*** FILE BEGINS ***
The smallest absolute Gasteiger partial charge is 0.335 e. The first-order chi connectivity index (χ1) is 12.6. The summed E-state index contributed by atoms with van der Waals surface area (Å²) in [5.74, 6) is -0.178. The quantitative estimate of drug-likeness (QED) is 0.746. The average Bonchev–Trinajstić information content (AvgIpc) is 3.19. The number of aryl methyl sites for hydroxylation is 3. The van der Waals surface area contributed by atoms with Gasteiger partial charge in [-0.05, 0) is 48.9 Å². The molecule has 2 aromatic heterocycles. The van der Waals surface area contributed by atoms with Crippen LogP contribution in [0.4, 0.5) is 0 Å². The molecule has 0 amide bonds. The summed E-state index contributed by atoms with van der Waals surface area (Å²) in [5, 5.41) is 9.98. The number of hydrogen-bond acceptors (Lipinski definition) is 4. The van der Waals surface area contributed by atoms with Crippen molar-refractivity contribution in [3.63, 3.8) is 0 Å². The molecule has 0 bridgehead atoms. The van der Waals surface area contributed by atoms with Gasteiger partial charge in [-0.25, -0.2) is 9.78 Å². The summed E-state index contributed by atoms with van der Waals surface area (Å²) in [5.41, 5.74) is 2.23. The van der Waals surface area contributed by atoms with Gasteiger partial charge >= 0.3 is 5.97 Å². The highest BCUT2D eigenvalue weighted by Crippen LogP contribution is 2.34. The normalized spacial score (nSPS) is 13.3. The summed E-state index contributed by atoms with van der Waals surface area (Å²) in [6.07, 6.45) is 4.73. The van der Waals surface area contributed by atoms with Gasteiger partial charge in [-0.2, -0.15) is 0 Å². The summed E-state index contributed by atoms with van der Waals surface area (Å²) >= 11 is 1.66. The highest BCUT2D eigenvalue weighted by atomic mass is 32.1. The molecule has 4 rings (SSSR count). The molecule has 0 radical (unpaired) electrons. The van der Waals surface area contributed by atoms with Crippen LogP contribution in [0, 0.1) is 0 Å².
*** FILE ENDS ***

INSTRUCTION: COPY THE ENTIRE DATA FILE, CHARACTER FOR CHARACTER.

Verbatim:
The smallest absolute Gasteiger partial charge is 0.335 e. The first-order chi connectivity index (χ1) is 12.6. The summed E-state index contributed by atoms with van der Waals surface area (Å²) in [5.74, 6) is -0.178. The quantitative estimate of drug-likeness (QED) is 0.746. The average Bonchev–Trinajstić information content (AvgIpc) is 3.19. The number of aryl methyl sites for hydroxylation is 3. The van der Waals surface area contributed by atoms with Gasteiger partial charge in [-0.05, 0) is 48.9 Å². The molecule has 2 aromatic heterocycles. The van der Waals surface area contributed by atoms with Crippen LogP contribution in [0.4, 0.5) is 0 Å². The molecule has 0 amide bonds. The summed E-state index contributed by atoms with van der Waals surface area (Å²) in [5, 5.41) is 9.98. The number of hydrogen-bond acceptors (Lipinski definition) is 4. The van der Waals surface area contributed by atoms with Crippen molar-refractivity contribution in [3.63, 3.8) is 0 Å². The molecule has 0 bridgehead atoms. The van der Waals surface area contributed by atoms with Gasteiger partial charge in [-0.25, -0.2) is 9.78 Å². The summed E-state index contributed by atoms with van der Waals surface area (Å²) in [5.41, 5.74) is 2.23. The van der Waals surface area contributed by atoms with Gasteiger partial charge >= 0.3 is 5.97 Å². The highest BCUT2D eigenvalue weighted by Crippen LogP contribution is 2.34. The normalized spacial score (nSPS) is 13.3. The summed E-state index contributed by atoms with van der Waals surface area (Å²) in [6.07, 6.45) is 4.73. The van der Waals surface area contributed by atoms with Gasteiger partial charge in [-0.2, -0.15) is 0 Å². The summed E-state index contributed by atoms with van der Waals surface area (Å²) >= 11 is 1.66. The highest BCUT2D eigenvalue weighted by atomic mass is 32.1. The molecule has 4 rings (SSSR count). The molecule has 0 radical (unpaired) electrons. The van der Waals surface area contributed by atoms with Crippen LogP contribution in [0, 0.1) is 0 Å².